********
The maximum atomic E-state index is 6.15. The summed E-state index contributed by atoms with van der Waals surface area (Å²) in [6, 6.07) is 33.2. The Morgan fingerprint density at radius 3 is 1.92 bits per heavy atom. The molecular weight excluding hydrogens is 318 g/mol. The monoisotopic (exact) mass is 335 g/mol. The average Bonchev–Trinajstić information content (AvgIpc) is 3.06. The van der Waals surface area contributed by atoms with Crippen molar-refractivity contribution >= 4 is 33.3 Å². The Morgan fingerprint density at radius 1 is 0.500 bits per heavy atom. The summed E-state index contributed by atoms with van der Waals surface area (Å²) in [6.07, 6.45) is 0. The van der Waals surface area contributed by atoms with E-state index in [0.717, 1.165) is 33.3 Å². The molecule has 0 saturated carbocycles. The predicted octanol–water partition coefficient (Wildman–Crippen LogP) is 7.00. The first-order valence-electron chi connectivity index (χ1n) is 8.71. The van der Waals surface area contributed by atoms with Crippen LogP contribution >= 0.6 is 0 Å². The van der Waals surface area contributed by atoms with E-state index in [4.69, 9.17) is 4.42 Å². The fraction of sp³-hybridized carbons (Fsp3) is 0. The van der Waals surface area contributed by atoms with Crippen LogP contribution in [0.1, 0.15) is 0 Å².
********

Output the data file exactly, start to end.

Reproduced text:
The maximum atomic E-state index is 6.15. The summed E-state index contributed by atoms with van der Waals surface area (Å²) in [6, 6.07) is 33.2. The Morgan fingerprint density at radius 3 is 1.92 bits per heavy atom. The molecular weight excluding hydrogens is 318 g/mol. The monoisotopic (exact) mass is 335 g/mol. The average Bonchev–Trinajstić information content (AvgIpc) is 3.06. The van der Waals surface area contributed by atoms with Crippen molar-refractivity contribution >= 4 is 33.3 Å². The Morgan fingerprint density at radius 1 is 0.500 bits per heavy atom. The summed E-state index contributed by atoms with van der Waals surface area (Å²) in [6.07, 6.45) is 0. The van der Waals surface area contributed by atoms with E-state index in [0.717, 1.165) is 33.3 Å². The molecule has 0 saturated carbocycles. The predicted octanol–water partition coefficient (Wildman–Crippen LogP) is 7.00. The first-order valence-electron chi connectivity index (χ1n) is 8.71. The van der Waals surface area contributed by atoms with Crippen LogP contribution >= 0.6 is 0 Å². The van der Waals surface area contributed by atoms with E-state index in [4.69, 9.17) is 4.42 Å². The fraction of sp³-hybridized carbons (Fsp3) is 0. The van der Waals surface area contributed by atoms with Crippen LogP contribution in [0.1, 0.15) is 0 Å².